Does Freemasonry accept Roman Catholics as Members?
It does. The prime qualification for admission into
 Freemasonry has always been a belief in the Creator. How that 
belief is expressed is entirely up to the individual. 
There are many Roman Catholic Freemasons.


Isn’t Freemasonry just another political pressure group?
Emphatically not. Whilst individual Freemasons will have their own views on politics and state policy, Freemasonry as a body will never express a view on either. The discussion of politics at Masonic meetings has always been prohibited.


Is Freemasonry an international Order?
Only in the sense that Freemasonry exists 
throughout the free world. Each Grand Lodge is sovereign and independent, and whilst following the same basic principles, may have differing ways of passing them on. There is no international governing body for Freemasonry.

 

How many degrees are there in Freemasonry?

Basic Freemasonry consists of the three 'Craft' Degrees (Entered Apprentice, Fellow Craft and Master Mason) completed by the Royal Arch degree (Chapter). There are many other Masonic degrees and Orders which are called 'additional' because they add to the basis of the Craft and Royal Arch. They are not basic to Freemasonry but add to it by further expounding and illustrating the principles stated in the Craft and Royal Arch. Some of these additional degrees are numerically superior to the third degree but this does not affect the fact that they are additional to and not in anyway superior to or higher than the Craft degrees. The ranks that these additional degrees carry have no standing with the Craft or Royal Arch.

 

How much does it cost to be a Freemason?
It varies from lodge to lodge but anyone wishing to join can find a lodge to suit his pocket. On entry, there is an initiation fee and an apron to buy. A member pays an annual subscription to his lodge which covers his membership and the administrative cost of running the lodge. It is usual to have a meal after the meeting; the cost of this can be included either in the annual subscription or paid for at the time. It is entirely up to the individual member what he gives to Charity, but it should always be without detriment to his other responsibilities. Similarly, he may join as many lodges as his time and pocket can allow as long as it does not adversely affect his family life and responsibilities.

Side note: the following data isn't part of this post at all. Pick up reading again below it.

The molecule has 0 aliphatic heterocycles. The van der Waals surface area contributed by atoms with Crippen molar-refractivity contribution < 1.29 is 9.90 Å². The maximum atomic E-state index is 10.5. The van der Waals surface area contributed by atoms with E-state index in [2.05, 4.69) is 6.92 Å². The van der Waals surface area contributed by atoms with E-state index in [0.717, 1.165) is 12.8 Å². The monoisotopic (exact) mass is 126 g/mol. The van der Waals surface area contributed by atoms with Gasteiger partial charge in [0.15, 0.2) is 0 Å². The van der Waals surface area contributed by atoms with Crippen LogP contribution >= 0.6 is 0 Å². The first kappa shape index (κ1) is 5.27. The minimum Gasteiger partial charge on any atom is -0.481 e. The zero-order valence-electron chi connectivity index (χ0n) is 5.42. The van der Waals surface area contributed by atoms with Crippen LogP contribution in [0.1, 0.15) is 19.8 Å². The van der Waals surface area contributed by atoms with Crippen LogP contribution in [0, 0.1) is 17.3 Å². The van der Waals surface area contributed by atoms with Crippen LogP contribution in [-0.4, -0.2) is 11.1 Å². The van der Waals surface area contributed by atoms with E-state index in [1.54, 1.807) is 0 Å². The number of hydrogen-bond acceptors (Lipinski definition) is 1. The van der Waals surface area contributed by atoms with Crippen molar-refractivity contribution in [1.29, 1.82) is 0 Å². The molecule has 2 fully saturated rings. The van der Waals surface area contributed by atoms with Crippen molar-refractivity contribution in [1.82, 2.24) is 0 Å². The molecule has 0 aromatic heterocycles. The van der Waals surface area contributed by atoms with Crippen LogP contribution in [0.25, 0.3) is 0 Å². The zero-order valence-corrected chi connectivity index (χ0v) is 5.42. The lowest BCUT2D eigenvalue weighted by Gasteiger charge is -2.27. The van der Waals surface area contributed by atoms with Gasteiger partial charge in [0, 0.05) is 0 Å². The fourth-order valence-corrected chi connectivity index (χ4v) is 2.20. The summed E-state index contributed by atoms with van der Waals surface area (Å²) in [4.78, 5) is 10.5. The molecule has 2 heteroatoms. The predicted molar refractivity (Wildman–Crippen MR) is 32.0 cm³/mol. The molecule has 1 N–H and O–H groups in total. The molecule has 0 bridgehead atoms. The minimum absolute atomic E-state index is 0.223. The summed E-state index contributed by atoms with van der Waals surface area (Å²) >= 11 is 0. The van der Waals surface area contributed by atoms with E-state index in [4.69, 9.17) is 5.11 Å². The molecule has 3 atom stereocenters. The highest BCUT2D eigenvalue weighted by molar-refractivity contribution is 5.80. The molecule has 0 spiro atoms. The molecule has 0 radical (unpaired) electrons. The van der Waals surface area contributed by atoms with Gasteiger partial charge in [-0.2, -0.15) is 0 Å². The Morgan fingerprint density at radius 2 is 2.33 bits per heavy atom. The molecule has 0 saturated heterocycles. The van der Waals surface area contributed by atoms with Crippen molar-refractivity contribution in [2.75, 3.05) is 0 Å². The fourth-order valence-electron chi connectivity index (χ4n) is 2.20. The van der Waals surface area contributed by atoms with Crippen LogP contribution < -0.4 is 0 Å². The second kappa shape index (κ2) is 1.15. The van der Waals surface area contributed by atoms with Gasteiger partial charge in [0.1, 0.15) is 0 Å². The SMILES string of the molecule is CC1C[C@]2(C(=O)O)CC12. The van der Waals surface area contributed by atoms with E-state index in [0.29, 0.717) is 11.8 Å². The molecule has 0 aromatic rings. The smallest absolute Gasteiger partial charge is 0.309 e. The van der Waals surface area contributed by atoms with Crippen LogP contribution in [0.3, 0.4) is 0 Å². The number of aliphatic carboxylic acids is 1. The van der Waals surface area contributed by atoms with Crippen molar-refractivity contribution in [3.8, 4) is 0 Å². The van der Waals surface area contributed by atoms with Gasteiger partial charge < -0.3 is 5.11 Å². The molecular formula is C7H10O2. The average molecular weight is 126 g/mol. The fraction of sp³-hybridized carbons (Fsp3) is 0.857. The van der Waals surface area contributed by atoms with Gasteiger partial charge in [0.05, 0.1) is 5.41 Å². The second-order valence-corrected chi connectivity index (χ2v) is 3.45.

How do I Become A Freemason?
To become a Freemason you must: Be a man of at least 21 years of age Be of good moral character; Have a personal belief in a Supreme Being (the definition of a Supreme Being is a personal matter for each individual); Decide to become a Mason of "your own free will and accord" without expectation of any material gain or benefits; Be loyal to your country; Be dedicated to providing for your own family; Have a sincere determination to conduct yourself in a manner that will earn the respect and trust of others; Possess a desire to help others through community service and universal benevolence.

 

TO PURSUE YOUR INTEREST IN BECOMING A MEMBER follow these steps:

Talk with someone you know who is a Freemason. If you do not know anyone who is a Mason, contact us or a Lodge in your neighbourhood. Masons do not solicit for members. Most Lodges have websites which can help in determining which Lodge is for you. You'll need to express your personal interest in joining Freemasonry. You may be invited to meet with the Lodge Committee or selected Members to discuss your application and to answer your questions. Subject to you being considered eligible and properly motivated you will be asked to complete an application for membership and return it to your local Lodge Secretary. Your application will be presented to a Lodge Meeting and a secret ballot conducted in which Members vote on your suitability. You will be notified of the result and invited to attend a Lodge Meeting for your initiation into Membership.